Overall and Final Verdict

Well the TerraMaster F2-422 was full of surprises. This was my first look at a TerraMaster NAS and going in I was concerned that being a lesser-known company the software side of things might be lacking. Their TOS is very close to most other modern NAS in feel and it does get you a lot of the standard options when it comes to apps/programs that you can run. Especially with Plex support and with Docker if you know what you are doing you can add just about anything you might want. It doesn’t have some of the personal cloud-like options that Qnap for example has but not everyone is looking for that functionality. The one big thing missing on the software side though is some sort of software for IP cameras, which is a very popular use for in home NAS. The setup was quick and easy but I did run into a few small bugs like having to set up my time zone more than once or if you wipe a RAID you need to set up and turn on SMB for windows file sharing again.

The hardware itself isn’t today's fastest, you end up with a quad-core Intel CPU that was popular in budget NAS a few years ago which may age the F2-422 faster. But I didn’t run into any performance issues with the F2-422 or with the last Intel Celeron J3455 NAS that I had (which I still use). It comes with 4GB of memory which as it turns out is soldered on to the motherboard but they do at least include a single SODIMM that you can expand the memory out to 8GB in total but having to make sure it is compatible with the soldered on ram could be a headache or expensive if you have to buy the TerraMaster specific memory. I also found it interesting that there is a hidden HDMI port on the motherboard, I didn’t see any apps that would take advantage right now but I have to wonder if someone who has the time to mess with it might be able to put it to use.

Of course, the big feature for the F2-422 is that it includes a 10GbE network connection on top of the TWO standard 1GbE NICs as well. This is the F2-422’s main feature and it performed well. But with this specific model being a 2 drive NAS it does bring up some questions on if it is needed. I was only really able to put its performance at all with two SSDs. If you are using two hard drives a cheaper option may have been to pair it up with a 2.5GbE NIC for the 2 bay NAS and then 10GbE for the 4 bay and higher models. But if someone wanted a fast network option for their small home 10GbE network, you could toss two larger SSDs in it and keep costs down. Speaking of pricing, the F2-422 pricing is interesting. Because if you are comparing it to other 2 bay options without the 10GbE NIC it is expensive. Even TerraMaster themselves sell a few options at $249 and $149. But when it comes to a NAS with 10GbE this is the cheapest option you can find. So I have the price here as a pro, but ONLY if you need/want the 10GbE. I think most people won’t be able to take advantage of it unless they go up to the 4 or higher drive capacity. But I do think TerraMaster could do well with a similar option with a 2.5GbE NIC.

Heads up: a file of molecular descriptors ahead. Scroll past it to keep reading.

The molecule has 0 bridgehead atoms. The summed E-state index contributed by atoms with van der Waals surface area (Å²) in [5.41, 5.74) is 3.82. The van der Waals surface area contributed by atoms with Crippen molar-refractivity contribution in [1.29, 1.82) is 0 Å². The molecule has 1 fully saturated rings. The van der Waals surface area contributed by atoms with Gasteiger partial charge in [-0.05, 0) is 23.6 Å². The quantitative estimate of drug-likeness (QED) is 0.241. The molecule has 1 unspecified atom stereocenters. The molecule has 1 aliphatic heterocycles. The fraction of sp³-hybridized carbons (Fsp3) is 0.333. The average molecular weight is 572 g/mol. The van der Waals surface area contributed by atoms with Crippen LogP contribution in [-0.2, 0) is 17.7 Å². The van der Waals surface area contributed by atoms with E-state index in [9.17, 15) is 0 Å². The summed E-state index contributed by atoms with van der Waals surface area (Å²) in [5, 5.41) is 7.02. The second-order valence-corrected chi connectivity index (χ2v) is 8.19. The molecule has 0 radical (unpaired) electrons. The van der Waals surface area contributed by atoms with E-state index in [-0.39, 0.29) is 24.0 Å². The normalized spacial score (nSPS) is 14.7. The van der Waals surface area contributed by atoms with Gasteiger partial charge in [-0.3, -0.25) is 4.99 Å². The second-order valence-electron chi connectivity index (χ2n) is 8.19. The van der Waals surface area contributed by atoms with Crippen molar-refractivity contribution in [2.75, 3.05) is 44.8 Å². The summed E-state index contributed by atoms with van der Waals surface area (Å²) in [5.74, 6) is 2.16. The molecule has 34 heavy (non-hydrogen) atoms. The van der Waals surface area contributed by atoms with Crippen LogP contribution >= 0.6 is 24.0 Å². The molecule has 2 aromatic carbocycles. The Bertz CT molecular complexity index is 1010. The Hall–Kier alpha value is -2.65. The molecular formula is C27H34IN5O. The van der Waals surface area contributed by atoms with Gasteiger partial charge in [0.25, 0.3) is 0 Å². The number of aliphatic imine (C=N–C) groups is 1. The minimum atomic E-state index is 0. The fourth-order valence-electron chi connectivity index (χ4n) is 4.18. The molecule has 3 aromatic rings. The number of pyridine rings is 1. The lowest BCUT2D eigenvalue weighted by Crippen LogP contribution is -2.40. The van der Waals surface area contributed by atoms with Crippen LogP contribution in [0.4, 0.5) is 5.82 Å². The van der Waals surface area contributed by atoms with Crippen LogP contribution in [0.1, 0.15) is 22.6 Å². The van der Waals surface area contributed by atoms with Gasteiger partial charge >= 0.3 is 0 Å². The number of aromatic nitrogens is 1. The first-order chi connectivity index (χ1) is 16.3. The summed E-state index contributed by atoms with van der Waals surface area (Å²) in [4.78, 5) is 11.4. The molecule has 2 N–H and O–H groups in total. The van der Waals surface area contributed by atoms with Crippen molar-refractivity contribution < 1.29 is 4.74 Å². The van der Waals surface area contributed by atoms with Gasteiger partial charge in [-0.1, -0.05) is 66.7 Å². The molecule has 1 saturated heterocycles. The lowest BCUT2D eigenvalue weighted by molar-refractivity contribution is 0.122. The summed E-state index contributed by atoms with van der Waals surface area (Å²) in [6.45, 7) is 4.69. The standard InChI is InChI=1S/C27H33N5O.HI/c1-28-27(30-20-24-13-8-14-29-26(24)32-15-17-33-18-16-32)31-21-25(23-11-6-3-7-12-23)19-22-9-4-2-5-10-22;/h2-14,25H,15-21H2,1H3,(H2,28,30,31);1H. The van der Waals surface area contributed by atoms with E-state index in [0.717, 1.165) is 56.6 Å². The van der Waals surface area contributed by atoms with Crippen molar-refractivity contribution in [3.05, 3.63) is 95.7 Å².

fv5

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Author Bio
garfi3ld
Author: garfi3ldWebsite: https://lanoc.org
Editor-in-chief
You might call him obsessed or just a hardcore geek. Wes's obsession with gaming hardware and gadgets isn't anything new, he could be found taking things apart even as a child. When not poking around in PC's he can be found playing League of Legends, Awesomenauts, or Civilization 5 or watching a wide variety of TV shows and Movies. A car guy at heart, the same things that draw him into tweaking cars apply when building good looking fast computers. If you are interested in writing for Wes here at LanOC you can reach out to him directly using our contact form.

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